Knock, knock – Who’s there – A comedian maybe…
This week I took my first steps into the world of stand-up comedy. Flattered to be asked to do it, the realisation then hit that I needed to produce 8 minutes of wit about nuclear physics; panicked I turned to every scientist’s best friend, Google. Frantic searches later I had discovered that a good stand-up punches 6 laughs a minute, the second-best joke should always go first and the best last, plus no joke should take more than 45 seconds to reach a punchline. Who knew there were so many comedy rules?
Fuelled with this knowledge I set about penning some jokes quickly discovering that my optimum comedy time was mid-transatlantic flight following a G&T. Forty-eight hours (and a good sleep) later, what seemed like comedy gold when stuck in the space of a gnat wasn’t quite so funny. With paper now mounting in the waste bin, and the clock ticking to the big event, I set about fusing the jokes into a collective narrative. One aspect of nuclear physics is Carbon Dating, so with that as my comedy backbone I prepared my first “set”.
The horror of practicing into a laughless mirror holding a hairspray mic was only pipped by the dress rehearsal – a necessary affair but one requiring the performer to attempt to be funny at 3pm in the afternoon to 4 other amateur comedians. Hilarious. With the organisers no alcohol and no sugar rules ringing in my ears, I had an hour to consume some food and debate whether my friends would ever talk to me again.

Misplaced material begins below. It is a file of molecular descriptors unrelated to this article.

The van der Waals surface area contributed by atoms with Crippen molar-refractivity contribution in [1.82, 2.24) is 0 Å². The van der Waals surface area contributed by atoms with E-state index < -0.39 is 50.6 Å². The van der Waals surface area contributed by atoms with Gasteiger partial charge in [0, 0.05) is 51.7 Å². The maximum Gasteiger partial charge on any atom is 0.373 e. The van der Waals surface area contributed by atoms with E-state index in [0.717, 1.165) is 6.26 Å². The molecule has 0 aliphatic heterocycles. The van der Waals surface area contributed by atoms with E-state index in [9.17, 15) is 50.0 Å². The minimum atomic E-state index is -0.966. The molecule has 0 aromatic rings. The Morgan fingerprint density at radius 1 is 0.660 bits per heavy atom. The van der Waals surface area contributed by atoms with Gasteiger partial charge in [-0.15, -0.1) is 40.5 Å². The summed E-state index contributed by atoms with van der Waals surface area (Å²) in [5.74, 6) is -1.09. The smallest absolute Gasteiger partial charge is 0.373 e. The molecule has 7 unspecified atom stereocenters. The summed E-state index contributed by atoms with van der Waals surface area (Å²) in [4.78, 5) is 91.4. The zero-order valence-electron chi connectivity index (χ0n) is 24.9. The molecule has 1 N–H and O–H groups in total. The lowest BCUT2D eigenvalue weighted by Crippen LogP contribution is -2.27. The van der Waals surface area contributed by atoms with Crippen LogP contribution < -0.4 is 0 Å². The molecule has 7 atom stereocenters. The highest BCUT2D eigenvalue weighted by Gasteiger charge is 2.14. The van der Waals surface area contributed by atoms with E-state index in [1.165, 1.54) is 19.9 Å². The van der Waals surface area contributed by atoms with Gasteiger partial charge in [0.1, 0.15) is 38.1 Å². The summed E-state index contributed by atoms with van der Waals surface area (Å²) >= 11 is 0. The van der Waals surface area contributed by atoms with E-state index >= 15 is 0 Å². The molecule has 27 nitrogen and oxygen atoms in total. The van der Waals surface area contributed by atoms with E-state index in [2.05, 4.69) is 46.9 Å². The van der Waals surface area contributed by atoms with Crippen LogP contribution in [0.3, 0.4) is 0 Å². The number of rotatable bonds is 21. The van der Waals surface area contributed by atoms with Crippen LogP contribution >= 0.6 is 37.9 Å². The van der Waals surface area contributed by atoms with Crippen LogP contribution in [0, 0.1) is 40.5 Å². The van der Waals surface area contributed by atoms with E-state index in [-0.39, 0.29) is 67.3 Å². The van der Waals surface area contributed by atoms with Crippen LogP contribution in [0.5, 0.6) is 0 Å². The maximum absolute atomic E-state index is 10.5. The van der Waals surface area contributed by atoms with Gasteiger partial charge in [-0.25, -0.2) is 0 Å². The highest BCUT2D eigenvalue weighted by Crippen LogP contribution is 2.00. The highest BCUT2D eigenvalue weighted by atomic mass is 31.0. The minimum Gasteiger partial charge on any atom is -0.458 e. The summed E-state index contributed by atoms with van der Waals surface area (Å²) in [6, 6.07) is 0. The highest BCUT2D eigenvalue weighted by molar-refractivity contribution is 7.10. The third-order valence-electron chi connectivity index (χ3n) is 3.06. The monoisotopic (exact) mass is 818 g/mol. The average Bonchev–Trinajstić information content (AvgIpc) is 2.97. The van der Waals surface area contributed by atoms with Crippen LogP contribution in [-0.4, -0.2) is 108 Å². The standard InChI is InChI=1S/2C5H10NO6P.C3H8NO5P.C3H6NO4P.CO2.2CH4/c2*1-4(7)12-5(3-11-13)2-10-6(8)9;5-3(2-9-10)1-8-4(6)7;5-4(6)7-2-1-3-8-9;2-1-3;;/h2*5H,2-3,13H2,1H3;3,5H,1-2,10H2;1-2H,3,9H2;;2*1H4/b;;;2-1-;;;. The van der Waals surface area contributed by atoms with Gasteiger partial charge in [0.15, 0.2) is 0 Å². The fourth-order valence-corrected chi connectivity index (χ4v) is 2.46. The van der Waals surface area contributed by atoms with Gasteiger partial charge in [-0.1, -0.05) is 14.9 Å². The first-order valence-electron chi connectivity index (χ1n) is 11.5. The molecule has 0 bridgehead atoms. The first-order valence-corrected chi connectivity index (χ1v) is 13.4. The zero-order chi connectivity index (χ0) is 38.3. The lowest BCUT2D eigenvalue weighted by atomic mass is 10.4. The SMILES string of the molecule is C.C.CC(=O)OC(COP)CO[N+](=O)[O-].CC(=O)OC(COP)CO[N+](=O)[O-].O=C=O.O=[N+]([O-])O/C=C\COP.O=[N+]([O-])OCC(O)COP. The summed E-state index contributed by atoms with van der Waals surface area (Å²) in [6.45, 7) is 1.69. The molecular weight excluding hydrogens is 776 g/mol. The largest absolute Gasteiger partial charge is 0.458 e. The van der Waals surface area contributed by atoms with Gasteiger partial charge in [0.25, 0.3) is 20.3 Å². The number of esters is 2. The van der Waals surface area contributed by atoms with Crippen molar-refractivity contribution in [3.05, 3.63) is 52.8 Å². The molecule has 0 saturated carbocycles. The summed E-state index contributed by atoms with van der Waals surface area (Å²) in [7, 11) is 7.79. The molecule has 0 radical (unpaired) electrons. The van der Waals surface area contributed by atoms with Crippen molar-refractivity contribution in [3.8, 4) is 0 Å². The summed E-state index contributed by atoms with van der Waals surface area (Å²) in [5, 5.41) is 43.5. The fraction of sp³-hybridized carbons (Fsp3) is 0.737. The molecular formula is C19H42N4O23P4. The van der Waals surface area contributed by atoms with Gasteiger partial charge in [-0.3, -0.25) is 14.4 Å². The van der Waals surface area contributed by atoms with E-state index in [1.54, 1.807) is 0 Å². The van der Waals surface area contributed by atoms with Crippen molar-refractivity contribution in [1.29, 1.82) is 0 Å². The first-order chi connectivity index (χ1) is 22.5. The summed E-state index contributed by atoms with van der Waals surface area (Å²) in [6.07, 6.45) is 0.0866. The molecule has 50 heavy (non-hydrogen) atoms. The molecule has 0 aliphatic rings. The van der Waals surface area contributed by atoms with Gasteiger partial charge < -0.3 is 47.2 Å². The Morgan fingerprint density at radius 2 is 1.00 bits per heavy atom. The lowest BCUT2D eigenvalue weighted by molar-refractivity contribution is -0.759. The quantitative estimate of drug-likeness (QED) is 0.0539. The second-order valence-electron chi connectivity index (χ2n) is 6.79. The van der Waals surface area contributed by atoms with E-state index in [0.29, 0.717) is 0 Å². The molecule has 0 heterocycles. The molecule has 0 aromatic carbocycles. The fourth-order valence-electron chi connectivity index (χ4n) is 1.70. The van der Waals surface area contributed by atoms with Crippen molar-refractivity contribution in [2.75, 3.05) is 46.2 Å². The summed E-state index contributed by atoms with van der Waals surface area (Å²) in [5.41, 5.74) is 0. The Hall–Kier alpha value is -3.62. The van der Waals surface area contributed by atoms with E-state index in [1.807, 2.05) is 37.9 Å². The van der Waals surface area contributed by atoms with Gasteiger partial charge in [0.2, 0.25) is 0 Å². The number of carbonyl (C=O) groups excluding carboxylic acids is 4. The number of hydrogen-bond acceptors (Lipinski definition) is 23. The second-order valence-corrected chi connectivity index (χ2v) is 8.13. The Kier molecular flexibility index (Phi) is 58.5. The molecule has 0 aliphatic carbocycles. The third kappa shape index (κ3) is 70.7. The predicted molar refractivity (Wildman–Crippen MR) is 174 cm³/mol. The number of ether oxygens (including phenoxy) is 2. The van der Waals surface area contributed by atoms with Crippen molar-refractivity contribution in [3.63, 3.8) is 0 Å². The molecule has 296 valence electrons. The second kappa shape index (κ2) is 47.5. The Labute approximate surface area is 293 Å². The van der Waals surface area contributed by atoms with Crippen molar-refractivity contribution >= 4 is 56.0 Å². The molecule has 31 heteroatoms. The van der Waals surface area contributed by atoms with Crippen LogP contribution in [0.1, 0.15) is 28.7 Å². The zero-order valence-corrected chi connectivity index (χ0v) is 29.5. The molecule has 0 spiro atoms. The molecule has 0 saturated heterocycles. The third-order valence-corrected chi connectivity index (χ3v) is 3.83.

With loyal friends and family crammed into a trendy city den and the mic finally working, the excellent MC begain working the room to fabulous effect and the laughs started coming. As I watched my fellow performers smash their sets I began to look forward to my go. Walking onto the stage, eyes blinking against the bright lights, earning that first laugh was truly exhilarating.
So what have I learned? That although I often intertwine comedy into my lectures, festivals and evening talks, there is something very different about a comedy set. That the organisers of BrightClub know what they are doing. That the audience truly is on your side. That science is very funny and, most surprisingly of all, that I want to do it again.
So whilst I may not be heading to the London Palladium, I’m already finding the funny ready for my next go in the world of laughs. Bring on the hairspray mic it’s time to send in the clowns…
Many thanks to Surrey University for organising the Guildford November 2017 BrightClub event and the awesome MC Steve Cross
Picture credit: Steve Cross